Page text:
From the colorful autumn leaves to the fresh snow of winter to the budding flowers of spring and summer, discover the beauty and wonder along our trails in every season through this FREE weekly self-guided program. Pick up a nature exploration kit at our Visitor Center and then hit the trails with your family to complete the activities inside. For the months of January and February, past explorer kit themes will be repeated (with the exception of a new Valentine’s Day themed kit on February 13). Two different themed kits will be available each week. Please see below for a schedule of themes. Explorer kits can be picked up anytime between 10:00-12:00 on a first-come, first-served basis. All ages welcome. No registration required. Masks are required when picking up your kit.

Schuylkill Saturday: Self-Guided Nature Exploration for Families

From the colorful autumn leaves to the fresh snow of winter to the budding flowers of spring and summer, discover the beauty and wonder along our trails in every season through this FREE weekly self-guided program. Pick up a nature exploration kit at our Visitor Center and then hit the trails with your family to complete the activities inside. Dive into a different theme and collect a new explorer badge each week. Explorer kits can be picked up anytime between 10:00-12:00 on a first-come, first-served basis. All ages welcome. No registration or fee required. Masks are required when picking up your kit.

Schuylkill Saturday: Self-Guided Nature Exploration for Families

From the colorful autumn leaves to the fresh snow of winter to the budding flowers of spring and summer, discover the beauty and wonder along our trails in every season through this FREE weekly self-guided program. Pick up a nature exploration kit at our Visitor Center and then hit the trails with your family to complete the activities inside. Dive into a different theme and collect a new explorer badge each week. Explorer kits can be picked up anytime between 10:00-12:00 on a first-come, first-served basis. All ages welcome. No registration or fee required. Masks are required when picking up your kit.

Schuylkill Saturday: Self-Guided Nature Exploration for Families

From the colorful autumn leaves to the fresh snow of winter to the budding flowers of spring and summer, discover the beauty and wonder along our trails in every season through this FREE weekly self-guided program. Pick up a nature exploration kit at our Visitor Center and then hit the trails with your family to complete the activities inside. Dive into a different theme and collect a new explorer badge each week. Explorer kits can be picked up anytime between 10:00-12:00 on a first-come, first-served basis. All ages welcome. No registration or fee required. Masks are required when picking up your kit.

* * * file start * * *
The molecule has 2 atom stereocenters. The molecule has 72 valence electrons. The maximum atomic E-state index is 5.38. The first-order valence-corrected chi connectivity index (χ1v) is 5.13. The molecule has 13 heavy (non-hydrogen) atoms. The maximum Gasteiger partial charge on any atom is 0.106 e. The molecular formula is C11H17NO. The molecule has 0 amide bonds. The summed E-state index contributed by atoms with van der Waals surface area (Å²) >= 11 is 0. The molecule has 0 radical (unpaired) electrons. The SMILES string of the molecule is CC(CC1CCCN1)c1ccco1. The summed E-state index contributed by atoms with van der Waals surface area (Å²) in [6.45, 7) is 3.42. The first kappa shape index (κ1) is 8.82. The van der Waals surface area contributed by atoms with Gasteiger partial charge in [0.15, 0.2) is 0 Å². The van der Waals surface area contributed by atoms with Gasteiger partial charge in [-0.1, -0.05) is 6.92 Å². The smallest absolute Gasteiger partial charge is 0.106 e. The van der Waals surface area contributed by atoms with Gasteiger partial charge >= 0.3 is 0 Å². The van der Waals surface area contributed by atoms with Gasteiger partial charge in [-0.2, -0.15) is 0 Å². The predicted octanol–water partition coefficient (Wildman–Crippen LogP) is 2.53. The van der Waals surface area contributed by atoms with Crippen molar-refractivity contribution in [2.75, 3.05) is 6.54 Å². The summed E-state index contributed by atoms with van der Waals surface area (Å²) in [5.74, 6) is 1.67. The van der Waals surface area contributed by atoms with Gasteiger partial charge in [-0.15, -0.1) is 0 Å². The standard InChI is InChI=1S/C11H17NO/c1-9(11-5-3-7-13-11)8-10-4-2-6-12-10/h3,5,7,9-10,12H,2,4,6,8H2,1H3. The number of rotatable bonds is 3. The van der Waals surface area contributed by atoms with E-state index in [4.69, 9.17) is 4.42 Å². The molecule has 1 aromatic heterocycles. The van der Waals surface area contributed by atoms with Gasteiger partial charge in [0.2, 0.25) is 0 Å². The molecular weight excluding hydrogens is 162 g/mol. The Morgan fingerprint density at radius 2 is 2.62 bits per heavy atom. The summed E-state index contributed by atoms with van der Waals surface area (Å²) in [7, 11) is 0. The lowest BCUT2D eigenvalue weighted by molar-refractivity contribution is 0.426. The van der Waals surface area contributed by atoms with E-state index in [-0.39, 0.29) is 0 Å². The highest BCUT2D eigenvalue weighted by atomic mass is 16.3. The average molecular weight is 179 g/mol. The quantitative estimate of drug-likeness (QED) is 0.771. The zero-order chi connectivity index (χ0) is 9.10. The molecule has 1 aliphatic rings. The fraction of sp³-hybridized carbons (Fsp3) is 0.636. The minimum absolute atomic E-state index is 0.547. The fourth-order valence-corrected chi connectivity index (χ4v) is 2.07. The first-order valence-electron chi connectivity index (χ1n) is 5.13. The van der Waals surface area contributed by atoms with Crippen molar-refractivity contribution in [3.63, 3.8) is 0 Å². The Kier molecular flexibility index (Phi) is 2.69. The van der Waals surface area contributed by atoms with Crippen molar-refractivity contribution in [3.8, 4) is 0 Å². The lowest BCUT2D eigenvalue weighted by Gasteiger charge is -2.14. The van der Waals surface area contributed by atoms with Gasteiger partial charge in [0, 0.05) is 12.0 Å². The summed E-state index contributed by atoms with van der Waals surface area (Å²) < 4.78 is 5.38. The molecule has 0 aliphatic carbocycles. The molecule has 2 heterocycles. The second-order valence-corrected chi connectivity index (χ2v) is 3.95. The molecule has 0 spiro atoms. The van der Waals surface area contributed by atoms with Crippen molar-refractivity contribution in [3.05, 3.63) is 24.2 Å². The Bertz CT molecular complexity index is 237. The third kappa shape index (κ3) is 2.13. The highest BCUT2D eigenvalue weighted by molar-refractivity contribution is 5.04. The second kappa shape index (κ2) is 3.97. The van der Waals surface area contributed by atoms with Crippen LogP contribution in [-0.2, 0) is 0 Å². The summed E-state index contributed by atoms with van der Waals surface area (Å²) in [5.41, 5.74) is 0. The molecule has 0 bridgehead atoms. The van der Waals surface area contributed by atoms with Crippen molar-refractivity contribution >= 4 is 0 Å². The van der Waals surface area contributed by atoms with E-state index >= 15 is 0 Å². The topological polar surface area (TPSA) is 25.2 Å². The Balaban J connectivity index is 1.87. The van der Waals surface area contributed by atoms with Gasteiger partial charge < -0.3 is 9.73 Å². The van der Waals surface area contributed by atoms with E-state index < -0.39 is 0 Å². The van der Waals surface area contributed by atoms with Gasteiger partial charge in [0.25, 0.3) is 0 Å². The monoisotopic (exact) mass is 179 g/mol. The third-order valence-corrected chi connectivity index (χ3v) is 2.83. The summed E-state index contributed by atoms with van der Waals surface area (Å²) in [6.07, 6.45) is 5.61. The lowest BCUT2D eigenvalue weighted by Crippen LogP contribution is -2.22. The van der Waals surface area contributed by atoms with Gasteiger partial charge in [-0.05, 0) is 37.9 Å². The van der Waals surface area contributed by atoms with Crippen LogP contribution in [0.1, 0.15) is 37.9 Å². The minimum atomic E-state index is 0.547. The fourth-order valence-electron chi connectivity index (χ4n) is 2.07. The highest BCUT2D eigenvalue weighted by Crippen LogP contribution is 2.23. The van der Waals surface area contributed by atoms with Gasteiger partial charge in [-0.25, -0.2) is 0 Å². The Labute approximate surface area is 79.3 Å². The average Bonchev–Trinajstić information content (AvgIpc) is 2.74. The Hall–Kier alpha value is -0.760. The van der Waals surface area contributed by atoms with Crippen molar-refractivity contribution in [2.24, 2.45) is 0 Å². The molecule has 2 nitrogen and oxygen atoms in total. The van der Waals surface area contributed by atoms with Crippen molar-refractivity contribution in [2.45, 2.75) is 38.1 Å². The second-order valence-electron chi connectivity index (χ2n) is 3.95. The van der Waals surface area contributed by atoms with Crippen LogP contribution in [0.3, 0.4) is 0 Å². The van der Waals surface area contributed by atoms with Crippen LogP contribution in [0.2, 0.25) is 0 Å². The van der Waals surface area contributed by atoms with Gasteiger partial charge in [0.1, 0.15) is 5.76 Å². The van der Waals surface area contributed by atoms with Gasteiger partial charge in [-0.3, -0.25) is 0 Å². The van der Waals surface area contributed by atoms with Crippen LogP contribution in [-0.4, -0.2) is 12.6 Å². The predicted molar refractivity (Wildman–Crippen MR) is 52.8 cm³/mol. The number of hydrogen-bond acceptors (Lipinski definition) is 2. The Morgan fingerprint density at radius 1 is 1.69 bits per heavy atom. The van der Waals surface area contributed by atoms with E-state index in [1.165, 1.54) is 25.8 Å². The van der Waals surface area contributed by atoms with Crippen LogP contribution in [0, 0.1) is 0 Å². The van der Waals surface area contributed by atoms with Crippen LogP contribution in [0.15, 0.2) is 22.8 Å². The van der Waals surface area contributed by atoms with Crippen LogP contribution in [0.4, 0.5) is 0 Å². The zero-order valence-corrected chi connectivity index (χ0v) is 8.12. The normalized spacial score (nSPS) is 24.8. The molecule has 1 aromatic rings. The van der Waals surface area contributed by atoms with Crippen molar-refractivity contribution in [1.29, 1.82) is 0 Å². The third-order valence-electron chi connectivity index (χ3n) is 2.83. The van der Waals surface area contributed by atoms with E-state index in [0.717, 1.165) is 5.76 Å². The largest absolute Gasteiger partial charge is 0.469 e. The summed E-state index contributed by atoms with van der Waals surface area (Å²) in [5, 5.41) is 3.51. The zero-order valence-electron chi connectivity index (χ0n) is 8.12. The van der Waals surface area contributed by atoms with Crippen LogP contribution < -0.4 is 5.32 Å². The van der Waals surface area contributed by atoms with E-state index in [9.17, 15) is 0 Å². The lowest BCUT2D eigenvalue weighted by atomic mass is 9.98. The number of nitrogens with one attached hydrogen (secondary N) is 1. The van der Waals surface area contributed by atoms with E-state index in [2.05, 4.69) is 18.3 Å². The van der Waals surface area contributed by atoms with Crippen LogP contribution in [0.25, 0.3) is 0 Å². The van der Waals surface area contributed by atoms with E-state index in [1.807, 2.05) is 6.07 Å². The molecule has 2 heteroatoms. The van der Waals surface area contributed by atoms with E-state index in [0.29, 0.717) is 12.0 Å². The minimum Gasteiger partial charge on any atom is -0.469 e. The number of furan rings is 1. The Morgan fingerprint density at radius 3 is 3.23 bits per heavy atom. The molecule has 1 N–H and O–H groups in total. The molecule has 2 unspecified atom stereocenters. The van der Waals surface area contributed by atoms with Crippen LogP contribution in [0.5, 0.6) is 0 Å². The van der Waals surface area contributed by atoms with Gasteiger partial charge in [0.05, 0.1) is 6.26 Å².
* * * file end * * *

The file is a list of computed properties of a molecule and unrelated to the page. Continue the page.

Schuylkill Saturday: Self-Guided Nature Exploration for Families

From the colorful autumn leaves to the fresh snow of winter to the budding flowers of spring and summer, discover the beauty and wonder along our trails in every season through this FREE weekly self-guided program. Pick up a nature exploration kit at our Visitor Center and then hit the trails with your family to complete the activities inside. Dive into a different theme and collect a new explorer badge each week. Explorer kits can be picked up anytime between 10:00-12:00 on a first-come, first-served basis. All ages welcome. No registration or fee required. Masks are required when picking up your kit.

Schuylkill Saturday: Self-Guided Nature Exploration for Families

From the colorful autumn leaves to the fresh snow of winter to the budding flowers of spring and summer, discover the beauty and wonder along our trails in every season through this FREE weekly self-guided program. Pick up a nature exploration kit at our Visitor Center and then hit the trails with your family to complete the activities inside. Dive into a different theme and collect a new explorer badge each week. Explorer kits can be picked up anytime between 10:00-12:00 on a first-come, first-served basis. All ages welcome. No registration or fee required. Masks are required when picking up your kit.

Schuylkill Saturday: Self-Guided Nature Exploration for Families

From the colorful autumn leaves to the fresh snow of winter to the budding flowers of spring and summer, discover the beauty and wonder along our trails in every season through this FREE weekly self-guided program. Pick up a nature exploration kit at our Visitor Center and then hit the trails with your family to complete the activities inside. Dive into a different theme and collect a new explorer badge each week. Explorer kits can be picked up anytime between 10:00-12:00 on a first-come, first-served basis. All ages welcome. No registration or fee required. Masks are required when picking up your kit.